A supply and take-up cartridge assebmly is shown in perspective, schematical view in FIGS. 10 and 11. The supply and take-up cartridges 28 and 30 are arranged in side-by-side relationship and are joined by a wrapping paper 290. The supply cartridge 28 contains a roll of fresh web 32. The leading end 320 of the web 32 goes through slots in both cartridges and is attached to the take-up spool 32 (FIG. 11). Thus, when the wrapping 290 is removed, the user will seize the cartridges 28 and 30 with one hand each and pull then apart, see FIG. 12. A length of web 32 will unroll from the supply in cartridge 28, and the first opening 34 will appear. The assembly is now ready to be inserted into the cartridge lodgments of the toilet cover 18.
The second embodiment with electric motor drive is shown in perspective view in FIG. 13. Referring also to FIG. 5, the motor drive 40 is connected by a cable 410 to the electric box 412. This electric box contains a power device such as batteries, or serves as a connecting device to the mains installation. The pushbutton 414 will control the advance of used web 32 until a sensor device (not shown), which may be mechanical, optical or electrical and which cooperates with the stop marks 36, stops the motor 40 and guarantees that the web opening 34 coincides with the opening of the toilet seat 18.
FIG. 14 is a top view of a third embodiment of the water closet of this invention. The toilet seat is shown in its normal, oval shape. The protection cover web is not represented. The lodgments 24 and 26 for the supply and the take-up cartridges, respectively, are arranged laterally to the seat 18 in the manner shown in FIGS. 1 and 13.
In all embodiments, the cartridges may be made of cardboard or synthetic materials, for example. The spools will be made of thin but resistant plastics. The web 32 is made of soft but tear and water resistent paper. It may be further reinforced against tear by a thin fiber or thread at both lengthwise edges of the web; this fiber may be of nylon.
Since the flushing tank 20 has no function with the protection cover of the invention, the toilet protection system may equally be adapted to dry closets such as in shelters.
|Cited Patent||Filing date||Publication date||Applicant||Title|
|US1363085 *||Nov 14, 1919||Dec 21, 1920||Carlson Thomas L I||Protector for closet-seats|
|US1510126 *||Dec 28, 1922||Sep 30, 1924||Yeakel Herbert F||Sanitary water-closet seat|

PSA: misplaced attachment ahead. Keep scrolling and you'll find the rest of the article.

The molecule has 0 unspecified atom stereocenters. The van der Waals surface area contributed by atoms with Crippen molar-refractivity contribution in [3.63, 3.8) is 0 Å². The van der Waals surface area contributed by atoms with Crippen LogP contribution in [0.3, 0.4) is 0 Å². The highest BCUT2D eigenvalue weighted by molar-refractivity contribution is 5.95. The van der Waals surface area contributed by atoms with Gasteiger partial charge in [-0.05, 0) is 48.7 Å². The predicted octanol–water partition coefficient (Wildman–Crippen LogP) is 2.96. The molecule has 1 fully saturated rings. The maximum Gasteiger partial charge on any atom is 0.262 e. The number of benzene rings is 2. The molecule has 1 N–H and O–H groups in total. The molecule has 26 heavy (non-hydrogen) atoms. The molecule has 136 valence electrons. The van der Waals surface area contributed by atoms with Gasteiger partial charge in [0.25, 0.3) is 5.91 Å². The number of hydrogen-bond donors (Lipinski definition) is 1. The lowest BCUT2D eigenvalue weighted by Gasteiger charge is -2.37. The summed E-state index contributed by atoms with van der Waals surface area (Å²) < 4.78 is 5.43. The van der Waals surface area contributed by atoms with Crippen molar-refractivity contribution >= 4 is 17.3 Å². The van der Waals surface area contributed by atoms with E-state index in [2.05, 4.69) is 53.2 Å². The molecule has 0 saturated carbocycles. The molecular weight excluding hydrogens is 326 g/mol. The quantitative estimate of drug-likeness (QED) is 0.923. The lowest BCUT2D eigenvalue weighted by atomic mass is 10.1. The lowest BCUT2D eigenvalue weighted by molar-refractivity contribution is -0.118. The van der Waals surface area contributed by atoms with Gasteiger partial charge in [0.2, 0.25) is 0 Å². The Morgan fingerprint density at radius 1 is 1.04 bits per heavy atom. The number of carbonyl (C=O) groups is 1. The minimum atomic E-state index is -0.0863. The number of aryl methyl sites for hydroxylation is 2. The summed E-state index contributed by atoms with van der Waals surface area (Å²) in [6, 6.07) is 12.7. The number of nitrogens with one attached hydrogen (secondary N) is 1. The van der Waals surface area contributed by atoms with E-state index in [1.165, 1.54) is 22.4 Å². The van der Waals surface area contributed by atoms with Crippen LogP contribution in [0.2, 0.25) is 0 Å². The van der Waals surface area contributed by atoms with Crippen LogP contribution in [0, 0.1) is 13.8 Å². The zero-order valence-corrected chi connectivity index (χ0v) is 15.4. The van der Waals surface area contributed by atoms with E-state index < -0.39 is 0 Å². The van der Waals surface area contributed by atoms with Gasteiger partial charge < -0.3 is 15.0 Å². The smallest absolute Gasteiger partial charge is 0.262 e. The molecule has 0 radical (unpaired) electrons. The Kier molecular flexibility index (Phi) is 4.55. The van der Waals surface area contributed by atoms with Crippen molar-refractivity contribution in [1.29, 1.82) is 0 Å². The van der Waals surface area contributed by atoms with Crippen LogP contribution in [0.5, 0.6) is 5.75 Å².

|US1516803 *||May 1, 1923||Nov 25, 1924||Wheeler John L||Sanitary toilet-seat attachment|
|US1696142 *||Apr 27, 1927||Dec 18, 1928||Harper Ray O||Sanitary toilet seat|
|US1967581 *||May 1, 1933||Jul 24, 1934||Roure Macias Juan||Sanitary cover|
|US2024088 *||Nov 1, 1933||Dec 10, 1935||Benson Newell B||Sanitary toilet appliance|
|US2987732 *||Jul 15, 1959||Jun 13, 1961||Speese Daniel S||Toilet-seat cover dispensing machine|
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|DE586758C *||Mar 22, 1932||Oct 25, 1933||Erich Schlonski Dipl Ing||Klosettsitz mit einem verschiebbaren, mit Sitzausschnitten versehenen Schutzstreifen|
|FR419766A *||Title not available|
|FR451969A *||Title not available|
|FR1461187A *||Title not available|
|Citing Patent||Filing date||Publication date||Applicant||Title|
|US4856694 *||Jun 7, 1988||Aug 15, 1989||Shih Lei Chen||Paper shifting apparatus for toilet seats|
|US4926504 *||May 23, 1988||May 22, 1990||Toto Ltd.||Toilet seat structure capable of automatically feeding a seat covering paper onto a toilet seat|
|US4928325 *||May 11, 1989||May 29, 1990||Toto Ltd.||Toilet seat structure capable of automatically feeding a seat covering paper onto a toilet seat|
|US6615411 *||Sep 15, 2001||Sep 9, 2003||Charles W. Johnson||Toilet seat sanitary protector changer|
|US9095242 *||Dec 12, 2012||Aug 4, 2015||Tsung-Chieh Wang||Transmission module of a toilet seat sanitation paper dispenser|
|US20130239720 *||Dec 12, 2012||Sep 19, 2013||Tsung-Chieh Wang||Transmission Module of a Toilet Seat Sanitation Paper Dispenser|
|WO1994010894A1 *||Nov 11, 1993||May 26, 1994||Hygoform As||A device for a lavatory ring|
|Dec 8, 1987||AS||Assignment|
Owner name: INCOREMA, 2090 PACIFIC AVENUE, SUITE 205, SAN FRAN
Free format text: ASSIGNMENT OF ASSIGNORS INTEREST;ASSIGNOR:BOBAK, TADEUSZ;REEL/FRAME:004799/0632
Effective date: 19871105
|Apr 14, 1992||REMI||Maintenance fee reminder mailed|
|Sep 13, 1992||LAPS||Lapse for failure to pay maintenance fees|
|Nov 17, 1992||FP||Expired due to failure to pay maintenance fee|
Effective date: 19920913
|Nov 24, 1992||FP||Expired due to failure to pay maintenance fee|
Effective date: 19920913